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From the preface:
Each of the six chapters of these Lecture Notes contains one routine; but there is no connection between them except that they are all "European". European? Isn't magic international? Of course, there is no specific European or American or Japanese branch of our art. What I mean by European is on a more personal level. I am a Swiss living in England, to be precise in Cornwall, with many friends in my home as well as my adopted country, but also in Germany. Over the years we constantly exchanged ideas on particular tricks and on magic in general. In all my books I used many of these ideas; but the present "Euromagic" would certainly not have been written without close contact with my friends all over Europe whose inventions, thoughts and help made these Lecture Notes possible. I am particularly grateful to Philip Southwood of Cornwall, Dietmar Buggisch of Germany and Olaf Spell of Switzerland for their contributions. I had a hand in all of the tricks; Chapter 5 is of my own doing, but this is a minor matter - if you read the introductions to the tricks where I tried to give credit to whom credit is due, you will see how truly "European" they all are.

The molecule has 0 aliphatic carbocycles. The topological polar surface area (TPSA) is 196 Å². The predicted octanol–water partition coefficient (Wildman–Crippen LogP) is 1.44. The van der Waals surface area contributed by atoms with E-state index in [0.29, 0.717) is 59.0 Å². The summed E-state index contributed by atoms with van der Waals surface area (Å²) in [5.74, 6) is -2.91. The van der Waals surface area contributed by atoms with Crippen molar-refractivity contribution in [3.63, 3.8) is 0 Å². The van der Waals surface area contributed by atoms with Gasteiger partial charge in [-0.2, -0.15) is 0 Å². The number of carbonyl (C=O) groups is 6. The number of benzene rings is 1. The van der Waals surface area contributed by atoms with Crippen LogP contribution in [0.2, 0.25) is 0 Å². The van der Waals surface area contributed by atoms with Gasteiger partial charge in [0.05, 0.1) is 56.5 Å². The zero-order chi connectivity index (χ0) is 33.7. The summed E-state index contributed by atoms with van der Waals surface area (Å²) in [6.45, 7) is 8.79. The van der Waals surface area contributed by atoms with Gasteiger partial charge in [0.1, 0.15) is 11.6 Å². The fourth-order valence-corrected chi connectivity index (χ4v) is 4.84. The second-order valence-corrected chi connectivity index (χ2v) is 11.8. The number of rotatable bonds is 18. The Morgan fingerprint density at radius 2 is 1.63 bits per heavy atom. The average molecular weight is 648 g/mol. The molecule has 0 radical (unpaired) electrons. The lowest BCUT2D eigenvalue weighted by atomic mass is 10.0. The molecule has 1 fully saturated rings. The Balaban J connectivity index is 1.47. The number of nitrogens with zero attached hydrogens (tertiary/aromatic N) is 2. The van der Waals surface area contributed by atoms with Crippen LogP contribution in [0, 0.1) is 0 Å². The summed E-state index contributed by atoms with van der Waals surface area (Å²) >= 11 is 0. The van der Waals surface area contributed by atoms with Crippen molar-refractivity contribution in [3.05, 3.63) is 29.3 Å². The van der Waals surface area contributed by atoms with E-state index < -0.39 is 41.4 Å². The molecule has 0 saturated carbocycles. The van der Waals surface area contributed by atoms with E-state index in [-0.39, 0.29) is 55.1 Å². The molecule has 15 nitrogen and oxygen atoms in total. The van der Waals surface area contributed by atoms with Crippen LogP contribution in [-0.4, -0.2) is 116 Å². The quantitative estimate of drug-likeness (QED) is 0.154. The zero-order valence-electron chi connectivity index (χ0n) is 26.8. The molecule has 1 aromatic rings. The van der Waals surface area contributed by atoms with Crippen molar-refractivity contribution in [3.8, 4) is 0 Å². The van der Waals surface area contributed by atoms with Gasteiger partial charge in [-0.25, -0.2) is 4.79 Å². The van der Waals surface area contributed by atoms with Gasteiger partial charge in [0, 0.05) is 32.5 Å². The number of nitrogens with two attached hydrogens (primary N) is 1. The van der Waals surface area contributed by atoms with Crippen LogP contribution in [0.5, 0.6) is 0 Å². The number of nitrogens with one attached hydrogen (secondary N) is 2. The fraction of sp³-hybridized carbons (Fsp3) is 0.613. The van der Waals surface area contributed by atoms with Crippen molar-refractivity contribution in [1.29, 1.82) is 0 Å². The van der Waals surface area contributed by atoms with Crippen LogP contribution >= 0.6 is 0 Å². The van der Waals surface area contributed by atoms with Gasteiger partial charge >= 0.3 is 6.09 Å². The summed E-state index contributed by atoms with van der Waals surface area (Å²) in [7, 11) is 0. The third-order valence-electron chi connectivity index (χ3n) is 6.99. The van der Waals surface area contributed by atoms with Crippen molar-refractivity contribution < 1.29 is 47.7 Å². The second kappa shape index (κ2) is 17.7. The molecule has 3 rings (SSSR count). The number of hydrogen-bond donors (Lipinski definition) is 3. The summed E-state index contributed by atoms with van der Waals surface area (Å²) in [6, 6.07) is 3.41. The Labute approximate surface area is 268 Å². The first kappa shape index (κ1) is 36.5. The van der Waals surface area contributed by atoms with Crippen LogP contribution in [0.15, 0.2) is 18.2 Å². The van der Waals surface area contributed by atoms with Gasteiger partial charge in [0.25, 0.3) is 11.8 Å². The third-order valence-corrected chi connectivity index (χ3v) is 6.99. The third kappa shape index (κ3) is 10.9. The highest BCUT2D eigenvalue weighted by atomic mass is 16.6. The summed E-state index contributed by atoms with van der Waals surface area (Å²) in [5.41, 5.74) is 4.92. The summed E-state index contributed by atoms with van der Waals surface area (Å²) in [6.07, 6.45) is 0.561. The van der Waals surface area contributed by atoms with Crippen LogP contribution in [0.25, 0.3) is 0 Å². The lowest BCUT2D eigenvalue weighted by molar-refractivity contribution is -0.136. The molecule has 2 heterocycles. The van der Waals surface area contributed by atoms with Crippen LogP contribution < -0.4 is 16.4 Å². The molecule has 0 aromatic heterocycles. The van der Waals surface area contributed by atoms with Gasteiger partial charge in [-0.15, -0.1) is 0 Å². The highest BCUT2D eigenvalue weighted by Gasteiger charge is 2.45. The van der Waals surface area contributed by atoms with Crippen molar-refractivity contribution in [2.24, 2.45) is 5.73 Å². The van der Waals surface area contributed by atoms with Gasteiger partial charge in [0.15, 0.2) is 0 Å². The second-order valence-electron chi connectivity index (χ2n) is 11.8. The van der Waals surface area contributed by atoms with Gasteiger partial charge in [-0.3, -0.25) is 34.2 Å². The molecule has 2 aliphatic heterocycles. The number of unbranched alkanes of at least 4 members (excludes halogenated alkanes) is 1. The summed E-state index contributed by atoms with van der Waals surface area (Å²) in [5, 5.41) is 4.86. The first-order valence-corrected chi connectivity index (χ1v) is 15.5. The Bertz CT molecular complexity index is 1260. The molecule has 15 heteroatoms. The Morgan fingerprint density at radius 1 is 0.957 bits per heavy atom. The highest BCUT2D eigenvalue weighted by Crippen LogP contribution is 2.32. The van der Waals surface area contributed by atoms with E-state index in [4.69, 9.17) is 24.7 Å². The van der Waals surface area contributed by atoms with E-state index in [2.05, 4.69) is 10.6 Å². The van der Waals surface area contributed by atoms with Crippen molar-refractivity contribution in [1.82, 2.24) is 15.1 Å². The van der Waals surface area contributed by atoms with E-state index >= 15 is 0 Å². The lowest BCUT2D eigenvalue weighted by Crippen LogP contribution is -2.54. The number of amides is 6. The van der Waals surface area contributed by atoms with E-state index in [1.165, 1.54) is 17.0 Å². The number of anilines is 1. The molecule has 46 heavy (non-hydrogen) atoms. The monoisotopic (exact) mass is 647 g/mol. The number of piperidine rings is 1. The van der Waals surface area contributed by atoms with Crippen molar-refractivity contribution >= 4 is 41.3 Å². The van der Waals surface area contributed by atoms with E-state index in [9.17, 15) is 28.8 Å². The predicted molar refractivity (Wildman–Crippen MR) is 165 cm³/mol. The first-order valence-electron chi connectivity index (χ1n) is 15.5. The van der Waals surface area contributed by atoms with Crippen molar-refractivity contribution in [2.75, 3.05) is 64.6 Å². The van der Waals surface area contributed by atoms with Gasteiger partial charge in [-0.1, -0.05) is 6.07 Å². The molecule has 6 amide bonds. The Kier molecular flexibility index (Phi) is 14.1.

The tricks range from the simple to the more elaborate. "No Hacking" is completely impromptu. "Euchre Race" needs a few props, but can be shown impromptu as well. "In the Dark", a version of the well known "Homing Card", is the only trick which needs, technically speaking, some practice; not much if you are well versed in card magic, but perhaps a bit more if you are not. "Tarot Fishing" requires some memory work, but the presentation is all-important and will only come with experience.
The last two tricks, "The Egyptian Scroll" and "Bingette", are the most elaborate of them all, but very easy to do. Unfortunately they need some material which the performer must make up for himself. Nothing spectacular: just a few designs on cards and a card stand. Sorry for that; but if you only wanted to do some tricks with a borrowed pack, you wouldn't read these Lecture Notes anyway.
1st edition 1996, 37 pages; PDF 35 pages.word count: 12169 which is equivalent to 48 standard pages of text
- Chapter 1: No Hacking
- Chapter 2: Euchre Race
- Chapter 3: In The Dark
- Chapter 4: Tarot Fishing
- Chapter 5: The Egyptian Scroll
- Chapter 6: Bingette
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